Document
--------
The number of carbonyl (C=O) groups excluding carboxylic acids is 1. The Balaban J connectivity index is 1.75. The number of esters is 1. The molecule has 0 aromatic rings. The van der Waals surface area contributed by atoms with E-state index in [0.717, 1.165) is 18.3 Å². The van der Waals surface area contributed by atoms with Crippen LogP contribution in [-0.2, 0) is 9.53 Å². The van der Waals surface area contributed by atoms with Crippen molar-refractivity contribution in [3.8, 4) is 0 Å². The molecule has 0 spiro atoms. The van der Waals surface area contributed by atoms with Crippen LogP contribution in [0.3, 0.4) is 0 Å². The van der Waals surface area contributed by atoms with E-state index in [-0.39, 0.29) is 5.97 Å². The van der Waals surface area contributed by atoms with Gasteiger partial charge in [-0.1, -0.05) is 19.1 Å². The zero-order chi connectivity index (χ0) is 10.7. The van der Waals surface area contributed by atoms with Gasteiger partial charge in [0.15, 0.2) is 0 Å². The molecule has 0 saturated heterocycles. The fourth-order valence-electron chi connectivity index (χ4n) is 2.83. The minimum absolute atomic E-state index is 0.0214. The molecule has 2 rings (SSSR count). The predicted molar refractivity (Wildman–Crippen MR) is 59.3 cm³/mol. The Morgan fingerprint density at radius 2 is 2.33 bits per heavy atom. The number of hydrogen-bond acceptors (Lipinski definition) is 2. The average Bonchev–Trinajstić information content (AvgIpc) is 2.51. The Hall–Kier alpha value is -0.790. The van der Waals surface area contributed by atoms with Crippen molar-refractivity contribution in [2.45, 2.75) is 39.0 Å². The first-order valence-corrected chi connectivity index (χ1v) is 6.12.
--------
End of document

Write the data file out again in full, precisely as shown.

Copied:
The number of carbonyl (C=O) groups excluding carboxylic acids is 1. The Balaban J connectivity index is 1.75. The number of esters is 1. The molecule has 0 aromatic rings. The van der Waals surface area contributed by atoms with E-state index in [0.717, 1.165) is 18.3 Å². The van der Waals surface area contributed by atoms with Crippen LogP contribution in [-0.2, 0) is 9.53 Å². The van der Waals surface area contributed by atoms with Crippen molar-refractivity contribution in [3.8, 4) is 0 Å². The molecule has 0 spiro atoms. The van der Waals surface area contributed by atoms with Crippen LogP contribution in [0.3, 0.4) is 0 Å². The van der Waals surface area contributed by atoms with E-state index in [-0.39, 0.29) is 5.97 Å². The van der Waals surface area contributed by atoms with Gasteiger partial charge in [-0.1, -0.05) is 19.1 Å². The zero-order chi connectivity index (χ0) is 10.7. The van der Waals surface area contributed by atoms with Gasteiger partial charge in [0.15, 0.2) is 0 Å². The molecule has 0 saturated heterocycles. The fourth-order valence-electron chi connectivity index (χ4n) is 2.83. The minimum absolute atomic E-state index is 0.0214. The molecule has 2 rings (SSSR count). The predicted molar refractivity (Wildman–Crippen MR) is 59.3 cm³/mol. The Morgan fingerprint density at radius 2 is 2.33 bits per heavy atom. The number of hydrogen-bond acceptors (Lipinski definition) is 2. The average Bonchev–Trinajstić information content (AvgIpc) is 2.51. The Hall–Kier alpha value is -0.790. The van der Waals surface area contributed by atoms with Crippen molar-refractivity contribution in [2.45, 2.75) is 39.0 Å². The first-order valence-corrected chi connectivity index (χ1v) is 6.12.